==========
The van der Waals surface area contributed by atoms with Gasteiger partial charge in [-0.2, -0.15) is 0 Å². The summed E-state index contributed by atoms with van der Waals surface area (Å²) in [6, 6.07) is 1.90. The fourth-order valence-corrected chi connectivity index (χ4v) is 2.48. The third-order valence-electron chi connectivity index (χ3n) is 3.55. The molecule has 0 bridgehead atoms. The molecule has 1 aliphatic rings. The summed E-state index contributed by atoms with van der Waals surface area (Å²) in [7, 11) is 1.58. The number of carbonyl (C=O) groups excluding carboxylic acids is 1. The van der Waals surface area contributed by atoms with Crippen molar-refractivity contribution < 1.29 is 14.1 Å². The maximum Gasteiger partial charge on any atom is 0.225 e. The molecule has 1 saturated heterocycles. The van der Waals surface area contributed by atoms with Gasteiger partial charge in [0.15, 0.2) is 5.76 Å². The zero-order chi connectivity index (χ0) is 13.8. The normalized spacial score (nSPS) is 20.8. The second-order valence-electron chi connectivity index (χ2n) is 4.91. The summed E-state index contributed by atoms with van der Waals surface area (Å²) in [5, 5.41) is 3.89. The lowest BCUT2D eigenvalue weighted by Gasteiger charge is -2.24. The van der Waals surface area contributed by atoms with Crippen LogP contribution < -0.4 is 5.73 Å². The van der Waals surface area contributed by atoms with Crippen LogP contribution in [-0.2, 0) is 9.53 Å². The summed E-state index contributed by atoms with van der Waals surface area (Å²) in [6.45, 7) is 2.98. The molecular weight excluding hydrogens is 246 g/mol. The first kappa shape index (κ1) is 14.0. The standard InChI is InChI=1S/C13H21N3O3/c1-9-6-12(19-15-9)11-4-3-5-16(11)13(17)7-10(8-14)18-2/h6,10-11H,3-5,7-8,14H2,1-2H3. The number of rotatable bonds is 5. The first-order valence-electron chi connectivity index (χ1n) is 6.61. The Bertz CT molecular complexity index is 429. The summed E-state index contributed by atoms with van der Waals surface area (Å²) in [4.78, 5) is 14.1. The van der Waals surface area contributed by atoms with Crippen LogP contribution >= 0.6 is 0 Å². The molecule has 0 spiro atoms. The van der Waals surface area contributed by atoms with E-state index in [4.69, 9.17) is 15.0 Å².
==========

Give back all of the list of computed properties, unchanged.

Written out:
The van der Waals surface area contributed by atoms with Gasteiger partial charge in [-0.2, -0.15) is 0 Å². The summed E-state index contributed by atoms with van der Waals surface area (Å²) in [6, 6.07) is 1.90. The fourth-order valence-corrected chi connectivity index (χ4v) is 2.48. The third-order valence-electron chi connectivity index (χ3n) is 3.55. The molecule has 0 bridgehead atoms. The molecule has 1 aliphatic rings. The summed E-state index contributed by atoms with van der Waals surface area (Å²) in [7, 11) is 1.58. The number of carbonyl (C=O) groups excluding carboxylic acids is 1. The van der Waals surface area contributed by atoms with Crippen molar-refractivity contribution < 1.29 is 14.1 Å². The maximum Gasteiger partial charge on any atom is 0.225 e. The molecule has 1 saturated heterocycles. The van der Waals surface area contributed by atoms with Gasteiger partial charge in [0.15, 0.2) is 5.76 Å². The zero-order chi connectivity index (χ0) is 13.8. The normalized spacial score (nSPS) is 20.8. The second-order valence-electron chi connectivity index (χ2n) is 4.91. The summed E-state index contributed by atoms with van der Waals surface area (Å²) in [5, 5.41) is 3.89. The lowest BCUT2D eigenvalue weighted by Gasteiger charge is -2.24. The van der Waals surface area contributed by atoms with Crippen LogP contribution < -0.4 is 5.73 Å². The van der Waals surface area contributed by atoms with Crippen LogP contribution in [-0.2, 0) is 9.53 Å². The summed E-state index contributed by atoms with van der Waals surface area (Å²) in [6.45, 7) is 2.98. The molecular weight excluding hydrogens is 246 g/mol. The first kappa shape index (κ1) is 14.0. The standard InChI is InChI=1S/C13H21N3O3/c1-9-6-12(19-15-9)11-4-3-5-16(11)13(17)7-10(8-14)18-2/h6,10-11H,3-5,7-8,14H2,1-2H3. The number of rotatable bonds is 5. The first-order valence-electron chi connectivity index (χ1n) is 6.61. The Bertz CT molecular complexity index is 429. The summed E-state index contributed by atoms with van der Waals surface area (Å²) in [4.78, 5) is 14.1. The van der Waals surface area contributed by atoms with Crippen LogP contribution >= 0.6 is 0 Å². The molecule has 0 spiro atoms. The van der Waals surface area contributed by atoms with E-state index in [4.69, 9.17) is 15.0 Å².